Addressing the conference yesterday, Secretary-General António Guterres noted that countries in the Caribbean need support now to rebuild, and to take effective climate action.

“We need a new generation of infrastructure that is risk-informed, to underpin resilient economies, communities and livelihoods,” he told the gathering.

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Tzu Chi donates relief items to Pond Island residents

CUL DE SAC - When the St. Maarten Tzu Chi Foundation noticed that the residents of Pond Island were heavily affected by Hurricane Irma and that many of their homes had been badly damaged and they were without electricity and water, the foundation decided to coordinate one of its “three goods” relief effort for the residents.

The three goods relief effort signifies the importance of thinking good, speaking good and doing good.

The foundation noticed the situation in the district during a visit on Tuesday, November 14, and immediately coordinated a relief, which was held soon after on Sunday, November 19, from 3:00pm to 5:00pm.

A total of 18 volunteers got together to assist during the exercise. During the activity, Tzu Chi donated 1,000 pounds of rice, 200 pairs of comfortable sandals and 200 polo shirts to residents of the area.

The need was so big for the relief items that scores of residents began showing up from as early as 2:00pm. Some residents cooperated with volunteers and the foundation managed to execute the effort peacefully, with some recipients even joining the foundation in helping to set up the donation stations. For the activity a “Think Good” station was set up to distribute the polo shirts, a “Speak Good” station to distribute the rice and a “Do Good” station to distribute the sandals.

Volunteers demonstrated the “three goods” philosophy during the event and recipients were very grateful to receive the assistance from the foundation and expressed appreciation as they received the items.

One recipient said he was very thankful to Tzu Chi for coming into their neighbourhood to distribute relief items at this time after the devastating Hurricane Irma. He said residents were still without light and water and they were in dire need of assistance are very thankful and grateful to Tzu Chi for coming to their aid.

Another recipient said residents in the Pond Island area really needed the assistance provided. He lauded Tzu Chi for having an open door policy, noting that the foundation offers assistance to any and everyone. “We thank you for coming in this area because we really needed the assistance,” the recipient said.

Tzu Chi Commissioner Sandra Cheung said the foundation is grateful for the opportunity to assist and thanked residents for accepting the items donated.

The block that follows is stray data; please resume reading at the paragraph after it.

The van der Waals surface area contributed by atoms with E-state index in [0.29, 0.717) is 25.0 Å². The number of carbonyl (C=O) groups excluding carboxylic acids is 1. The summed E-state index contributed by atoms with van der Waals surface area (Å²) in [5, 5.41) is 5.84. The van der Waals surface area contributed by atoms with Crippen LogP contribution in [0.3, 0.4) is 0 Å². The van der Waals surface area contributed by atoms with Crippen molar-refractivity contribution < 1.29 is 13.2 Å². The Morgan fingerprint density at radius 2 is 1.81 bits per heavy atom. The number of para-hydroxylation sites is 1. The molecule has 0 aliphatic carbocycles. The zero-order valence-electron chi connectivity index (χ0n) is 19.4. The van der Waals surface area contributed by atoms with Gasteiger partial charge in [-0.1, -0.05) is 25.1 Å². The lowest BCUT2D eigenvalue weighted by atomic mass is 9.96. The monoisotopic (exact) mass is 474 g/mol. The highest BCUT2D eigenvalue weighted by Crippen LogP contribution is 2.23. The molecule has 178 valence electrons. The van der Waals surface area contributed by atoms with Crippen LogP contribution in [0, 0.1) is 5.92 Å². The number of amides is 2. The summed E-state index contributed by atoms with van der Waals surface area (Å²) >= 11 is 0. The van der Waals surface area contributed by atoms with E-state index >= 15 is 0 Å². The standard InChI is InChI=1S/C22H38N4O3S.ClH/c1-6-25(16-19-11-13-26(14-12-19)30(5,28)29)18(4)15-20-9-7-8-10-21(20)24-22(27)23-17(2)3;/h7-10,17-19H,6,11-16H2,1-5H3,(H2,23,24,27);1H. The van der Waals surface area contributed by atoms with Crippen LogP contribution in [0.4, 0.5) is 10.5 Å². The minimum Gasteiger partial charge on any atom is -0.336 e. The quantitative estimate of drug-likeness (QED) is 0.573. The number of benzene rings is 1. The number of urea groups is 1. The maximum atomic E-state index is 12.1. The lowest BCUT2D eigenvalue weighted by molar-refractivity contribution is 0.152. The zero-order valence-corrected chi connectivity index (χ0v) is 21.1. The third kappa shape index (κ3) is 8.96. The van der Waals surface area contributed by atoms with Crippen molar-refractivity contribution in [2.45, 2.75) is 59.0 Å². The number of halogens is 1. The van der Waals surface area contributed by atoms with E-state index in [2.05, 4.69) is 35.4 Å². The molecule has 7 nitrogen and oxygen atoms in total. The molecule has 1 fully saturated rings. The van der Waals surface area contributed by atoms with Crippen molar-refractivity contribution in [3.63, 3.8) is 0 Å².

chi inside

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70-95% of Some Coral Species on Sint Maarten Reefs Suffered Extreme Hurricane Damage

COLE BAY - The St. Maarten Nature Foundation has been continuously monitoring coral reefs both inside and outside of the Man of War Shoal Marine Protected Area in order to determine the impact of Hurricane Irma.

Intense impacts have been recorded on certain coral species and on the reef, however also some reef recovering has already been recorded.

Acropora coral (Elkhorn and Staghorn) were hit the hardest by Hurricane Irma: this particular group of species is very prone to intensive water movement and has caused large pieces to break off.

Besides the major break-off of coral fragments, also large die-offs have been recorded in those particular coral colonies. Many parts of especially Elkhorn coral colonies (A. palmata) died, due to direct impacts of the swell or sediment cover, light reduction or water quality reduction.

About 80% of Elkhorn (A. palmata) coral colonies are affected by and have died off directly and indirectly due to Hurricane Irma on St Maarten Reefs. Staghorn (A. cervicornis) coral colonies have shown even more damage due to the storm surge; hardly any coral fragment have been found back and entire colonies have been wiped out. 95% of the Staghorn coral colonies have been destroyed by Hurricane Irma. No colonies have been found or only small fragments remain.

The loss of these Acropora species will have large negative impacts on our reefs due to their importance as reef builders. Acropora corals decreased tremendously in the 1980’s and are currently already listed as ‘Critically Endangered’ on the IUCN Red List of Ecosystems and Species.